Communities across England and Wales will benefit from two new powers that will help them tackle alcohol-fuelled violence and disorder, the home office announced today.
The government has today published its response to the consultation ‘dealing with the problems of late night drinking’ and laid draft legislation in parliament so that later this year local councils will be able to:
- use early morning alcohol restriction orders (EMROs) to restrict the sale of alcohol in all or part of their areas between midnight and 6am;
- charge a levy for late-night licences to contribute to the cost of extra policing, and other costs linked to late-night drinking like street cleaning.
Minister for crime prevention and antisocial behaviour reduction Lord Henley said:
‘The government is radically reshaping its approach to crime and policing by giving back powers to local communities so they can reclaim their high streets.
‘We have already overhauled the ineffective licensing regime and introduced new measures that will put local people back at the heart of licensing decisions, allowing them to take action against problem premises and alcohol-related offending.
‘We are building on this through the government’s new alcohol strategy which sets out plans to crack down on the ‘binge drinking’ culture, end the availability of cheap alcohol and irresponsible drinks promotions, and slash the number of people drinking excessively.’
The consultation ran for 12 weeks and asked the public for views on the types of premises which could be exempted from an EMRO, or eligible for a reduction in levy charges if they were viewed as having a minimal effect on alcohol-related crime and disorder. The government also consulted on the process that areas would need to follow when adopting these new measures, as well as on the type of services local authorities may fund from their portion of the levy and whether to allow exemptions for New Year’s Eve.
The levy and EMRO measures are contained in the police reform and social responsibility act 2011. Other measures in the Act that came into effect in April include:
- making it easier for communities to have their say by scrapping the ‘vicinity test’ which allows everyone the option to comment on licensing applications – not just those living close to premises;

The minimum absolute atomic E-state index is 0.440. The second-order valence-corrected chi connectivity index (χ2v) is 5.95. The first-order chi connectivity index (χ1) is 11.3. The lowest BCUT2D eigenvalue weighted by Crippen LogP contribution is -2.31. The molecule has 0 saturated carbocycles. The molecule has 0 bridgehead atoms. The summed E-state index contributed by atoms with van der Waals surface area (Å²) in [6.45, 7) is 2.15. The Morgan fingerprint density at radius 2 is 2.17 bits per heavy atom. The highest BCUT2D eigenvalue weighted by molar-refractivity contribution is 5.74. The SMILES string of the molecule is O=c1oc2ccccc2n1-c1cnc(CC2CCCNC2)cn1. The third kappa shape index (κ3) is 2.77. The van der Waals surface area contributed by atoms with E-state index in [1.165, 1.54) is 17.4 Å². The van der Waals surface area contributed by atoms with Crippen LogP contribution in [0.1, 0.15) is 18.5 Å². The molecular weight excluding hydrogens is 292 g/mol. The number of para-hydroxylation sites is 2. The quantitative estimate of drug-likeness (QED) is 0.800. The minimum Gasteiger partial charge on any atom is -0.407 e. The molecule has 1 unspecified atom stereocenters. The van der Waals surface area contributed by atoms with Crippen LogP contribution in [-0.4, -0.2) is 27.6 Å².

- giving health bodies a greater say by making them ‘responsible authorities’ so they are automatically notified about and can make representations on new premises applications;
- taking tough action against premises that persistently sell alcohol to children by doubling the fine to £20,000 and extending orders that see premises closed on a voluntary basis as an alternative to a fine from 48 to 336 hours - which can lead to licences being revoked;
- reforming the system of temporary event notices, including allowing for the first time objections from environmental health to be made on the grounds of noise, and the police and environmental health to be able to make objections on all licensing objectives - not just prevention of crime and disorder;
- reducing burdens and bureaucracy by allowing councils to suspend licences due to non-payment of fees saving them the time and cost of pursuing non-payment through the courts.
These measures are at the heart of radical plans to turn the tide against irresponsible drinking as set out in the government’s alcohol strategy, published earlier this year. This includes plans to introduce a minimum unit price for alcohol, consult on a ban on multi-buy price promotions in shops and give stronger powers to local areas to control the number of licensed premises. A number of key proposals within the strategy will be subject to consultation in the autumn.
Notes to editors
1. The response to the consultation can be found on the home office website at: http://www.homeoffice.gov.uk/publications/about-us/consultations/late-night-drinking/
2. An EMRO is a power introduced by the previous government that was not commenced. An EMRO enables licensing authorities to restrict the sale of alcohol in the whole or a part of their areas between 3am and 6am on all or some days. The police reform & social responsibility act 2011 amends this to allow EMROs to be applied more flexibly to problem areas between midnight and 6am.
3. The late night levy will allow local authorities that choose to adopt it to charge for late-night licences to pay for the cost of extra policing. At least 70 per cent of the levy will go directly to the police, with the remainder retained by the local authority. Local areas will also decide which of the available categories of exemptions and reductions will apply.
4. The two powers were consulted on as part of the ‘rebalancing the licensing act’ consultation (Summer 2010) http://www.homeoffice.gov.uk/drugs/alcohol/rebalancing-consultation/, and introduced in the police reform and social responsibility act (September 2011) http://www.legislation.gov.uk/ukpga/2011/13/introduction/enacted
5. The government’s alcohol strategy can be found at: http://www.homeoffice.gov.uk/drugs/alcohol-strategy
6. For more information contact the home office press office on 020 7035 3535.